Tuesday, 23 September 2008

Great Grecian expectations

First published in The Grecian, 20 September 2008, Exeter City -v- Notts County

The good news is that Exeter went one up against League Two high-fliers Bradford City in the first half. The bad news is that we then shipped four in the second, outflanked by their lightning paced wingers Joe Colebeck and Omar Daley – who The Observer described as being the football equivalent of his fellow Jamaican, sprint star Usain Bolt.

But that was then and this is now. Today we face different opponents, Notts County, a team with a journeyman pedigree laced with some uplifting moments along the way. Like the Grecians, they are in a lower mid-table position at the moment, coming into this game on the back of a 1-1 away draw at Accrington Stanley – who Exeter topped in a positive home display recently.

The task, then, is to learn the lessons from a heavy defeat, put it behind us, and get down to the game in hand. On paper, City have the players, the organisation, the grit and the flair to do the job and walk away with three points this afternoon. No question. But we are learning that how things look in print and how they work out on the turf is not necessarily the same thing. So real concentration will be needed.

Every game this term is proving tough, and the players and manager need the fans fully behind them. In the Conference, the expectation of Exeter City supporters was always high. It still is in League Two. There’s nothing wrong with that. Ambition is a vital ingredient in negotiating the path to success in football. As someone once said, “If you aim at nothing, you’re pretty sure to hit it!”

However there is a difference now. We’re in a higher league, and make no mistake, it is higher. Over the past few seasons I’ve often heard spectators speculate that many of the teams in what became the Blue Square Premier would flourish in ‘the football league proper’. There was talk of a ‘fifth division’. I always remained sceptical about this.

It’s true that most of the sides promoted from the Conference in recent years have done well. Some have done very well. But let’s not forget that they were often shades above their non-league competitors anyway, they had established or developed pedigrees, and they recognised the vital need to strengthen as they moved up.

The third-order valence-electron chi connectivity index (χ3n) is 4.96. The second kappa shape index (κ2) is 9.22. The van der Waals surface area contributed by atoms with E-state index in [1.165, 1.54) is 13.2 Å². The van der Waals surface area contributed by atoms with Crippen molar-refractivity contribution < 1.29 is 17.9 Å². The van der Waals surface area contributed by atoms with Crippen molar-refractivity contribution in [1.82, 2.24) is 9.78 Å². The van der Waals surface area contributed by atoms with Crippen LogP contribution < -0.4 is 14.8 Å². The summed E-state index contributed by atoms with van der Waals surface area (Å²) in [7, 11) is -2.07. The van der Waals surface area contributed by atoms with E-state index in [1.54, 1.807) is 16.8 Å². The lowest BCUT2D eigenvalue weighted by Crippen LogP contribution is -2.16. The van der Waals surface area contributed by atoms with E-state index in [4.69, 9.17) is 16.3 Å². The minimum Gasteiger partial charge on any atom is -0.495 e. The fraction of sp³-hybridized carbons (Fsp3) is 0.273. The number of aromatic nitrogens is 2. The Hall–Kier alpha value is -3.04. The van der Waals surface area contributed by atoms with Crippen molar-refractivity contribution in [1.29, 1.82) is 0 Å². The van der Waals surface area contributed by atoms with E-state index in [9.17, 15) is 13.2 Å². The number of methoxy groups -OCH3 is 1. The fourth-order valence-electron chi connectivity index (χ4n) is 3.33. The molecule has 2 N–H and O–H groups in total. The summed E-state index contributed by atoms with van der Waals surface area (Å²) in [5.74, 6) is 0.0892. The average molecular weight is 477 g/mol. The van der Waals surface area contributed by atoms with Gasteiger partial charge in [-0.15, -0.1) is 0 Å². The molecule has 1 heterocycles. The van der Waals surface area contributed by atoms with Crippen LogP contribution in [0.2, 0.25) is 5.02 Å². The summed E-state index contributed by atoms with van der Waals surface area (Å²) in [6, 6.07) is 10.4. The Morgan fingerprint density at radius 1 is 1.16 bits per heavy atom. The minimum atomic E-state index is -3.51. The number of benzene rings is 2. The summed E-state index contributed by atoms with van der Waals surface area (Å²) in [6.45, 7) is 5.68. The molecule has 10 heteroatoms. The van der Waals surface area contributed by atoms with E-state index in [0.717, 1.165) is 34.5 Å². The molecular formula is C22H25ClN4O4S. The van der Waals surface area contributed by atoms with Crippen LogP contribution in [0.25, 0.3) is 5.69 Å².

There have been also been sides like Chester, who dominated in their promotion season and then struggled. There’s no magic formula, no guarantee. I’d be delighted if, as some were saying before this season began, the Grecians could claim a top eight finish. But I’m not counting on it. That isn’t pessimism, it’s realism. Because as well as expecting too little, you can overstretch by expecting too much.

It’s been wisely said that the best way to avoid disillusionment is not to have too many illusions in the first place. The genuine confidence that produces results (rather than the pride that leads to a fall) starts from a realistic estimate of strengths and weaknesses – not from pipe dreaming.

It’s this kind of feet-on-the-ground approach that enables a well-adjusted football team not to get too carried away by victory or too deflated by results like last week’s against Bradford. That seems to be the spirit around Exeter at the moment, which is why I’m expecting (that word again!) a good display and result this afternoon.

Usually I’d be cheering on from the stands, too. This week, however, I’m up in Scotland lending voice to the team I’ve supported for nearly 40 years, Dumbarton. But my antennae will also be tuned to St James Park (the real one, not the mad-house on the Tyne!) rooting for a Grecians win.

I’m especially sorry to miss the Notts County encounter. Back in 1967 they were the first team I ever saw live, at home to my grandfather’s side, Brentford. The Bees beat them 2-1. I hope that’s an omen.

Thursday, 18 September 2008

Things must be serious